- Searchin’ for a Rainbow – Marshall Tucker Band is another solid album with the title track, “Fire On the Mountain” and a live version of “Can’t You See.”
- Wind on the Water – Crosby & Nash, every bit as good as a CS&N album, the title song with “Take the Money and Run” are classics.
- The Car Over the Lake Album – Ozark Mountain Daredevils, not the huge hits as before, but a solid collection. “Mr. Powell” and “From Time to Time.”
- Prisoner in Disguise – Linda Ronstadt could weave together country, rock and R&B into collections that crossed genres and demographics. This was no exception. “Heat Wave,” “Tracks of My Tears” and “Love is a Rose.”
- The Best of Carly Simon – Carly Simon, her best career work. Not a weak song here.
- Fish Out of Water – Chris Squire, the best solo album of the Yes members. Great songs, dense and melodic.
- Blast From Your Past – Ringo Starr, album hits and singles, Ringo’s best solo work of his career.
- Shaved Fish – John Lennon retired in 1975 and his recording contract lapsed, so Capitol Records put together his solo hits and Plastic Ono Band singles. A great collection.
- Venus and Mars – Paul McCartney and Wings, a retooled band. “Listen to What the Man Said” and “Rock Show” were the hits.
- Red-Headed Stranger – Willie Nelson, with a new recording contract, went for a gritty, sparse sound and hit it big. “Blue Eyes Crying in the Rain.”
- Sabotage – Black Sabbath recorded this album in the midst of a lawsuit with their former management. “Megalomania” and “I Am Going Insane (Radio)” are the best songs.
- Straight Shooter – Bad Company’s second album. “Shooting Star” and “Feel like Makin’ Love”, “Good Lovin’ Gone Bad” were big hits.
- Equinox – Styx, they were turning a corner, less prog and more radio friendly songs. “Lorelei” and “Suite Madame Blue” were the best.
- Blue Sky/Night Thunder – Michael Murphey’s “Wildfire” was a huge hit from this album. “Carolina in the Pines” was also successful. Overall, a big album for Murphey.
8 thoughts on “Best Albums of 1975”
That’s a lot of good music. After about ’76 or ’77, things started going south for me. Nice that you listed Burning Spear. But a significant omission is the debut Outlaws album, not only their best, but one of Southern Rock’s best.
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I almost put that on the list.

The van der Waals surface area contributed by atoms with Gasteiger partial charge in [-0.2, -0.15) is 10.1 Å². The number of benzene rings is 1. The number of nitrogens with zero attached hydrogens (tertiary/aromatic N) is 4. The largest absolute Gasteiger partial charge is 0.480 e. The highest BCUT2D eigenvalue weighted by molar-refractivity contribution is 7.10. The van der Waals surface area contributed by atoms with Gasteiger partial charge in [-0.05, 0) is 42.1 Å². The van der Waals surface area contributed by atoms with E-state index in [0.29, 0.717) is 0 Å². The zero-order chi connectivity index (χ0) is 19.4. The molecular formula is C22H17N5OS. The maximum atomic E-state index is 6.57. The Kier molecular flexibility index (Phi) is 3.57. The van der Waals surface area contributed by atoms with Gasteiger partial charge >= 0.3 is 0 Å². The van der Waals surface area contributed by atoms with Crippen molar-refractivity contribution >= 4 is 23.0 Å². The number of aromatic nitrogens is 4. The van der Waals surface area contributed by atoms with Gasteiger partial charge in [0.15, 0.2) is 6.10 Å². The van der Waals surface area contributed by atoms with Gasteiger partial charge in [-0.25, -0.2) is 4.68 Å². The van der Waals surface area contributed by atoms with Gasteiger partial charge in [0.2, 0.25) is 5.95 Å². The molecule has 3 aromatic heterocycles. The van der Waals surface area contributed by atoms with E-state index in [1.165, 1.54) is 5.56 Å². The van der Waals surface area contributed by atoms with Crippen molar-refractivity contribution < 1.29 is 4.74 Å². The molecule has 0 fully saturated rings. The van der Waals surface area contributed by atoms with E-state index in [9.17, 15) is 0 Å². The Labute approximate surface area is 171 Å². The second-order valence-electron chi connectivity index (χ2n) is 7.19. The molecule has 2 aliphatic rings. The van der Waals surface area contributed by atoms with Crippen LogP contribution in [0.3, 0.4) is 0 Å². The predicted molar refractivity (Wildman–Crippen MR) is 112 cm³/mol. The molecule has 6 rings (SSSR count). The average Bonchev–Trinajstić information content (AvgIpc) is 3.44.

Absolutely! Many forget Southern Rock was the “grunge” of the ’70s. The genre dominated and was populated with incredible albums. As with grunge, labels snatched those bands up in a dizzying rate . . . but, as you said, the Outlaws’ debut is a barnstormer. Blackfoot’s debut was released that same year: a great debut, but they really didn’t hit their stride until their third album, when the genre hit its peak and began its burnout.
Lots of great stuff on your list. I’ve just started writing about 1972. Clearly, ‘75 is yet another outstanding year in ‘70s music! I guess I’ll get there in three years!😀
1975 was a huge year: It was the first time that an FM station beat an AM station in the ratings, with KLOS beating KKHJ “Boss Radio” in L.A. The afternoon drive time for KLOS dominated for 8 hours, straight. Springsteen was featured on, I do believe, the covers of both Time and Newsweek. (This was right around the time of Jon Landau’s proclamation about Bruce.) The KLOS success made the national press and various publications, as well. (Then KMET 94.7 went through a transformation that blew out KLOS — and made them one of the first stations to receive national press coverage/awareness.)
That paved the way for Peter Frampton having his massive-million seller with Comes Alive and the “Arena Rock” blow out that was Boston’s first album, in 1976. No rock albums had those type of sales before. At that point, AOR arrived and “progressive rock” radio run by those damn hippies would never be the same.
Thanks for those comments. I didn’t know those things.
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A great post, Mike. I’ve been You Tube’in the list.
Thanks, there is a lot of awesome stuff.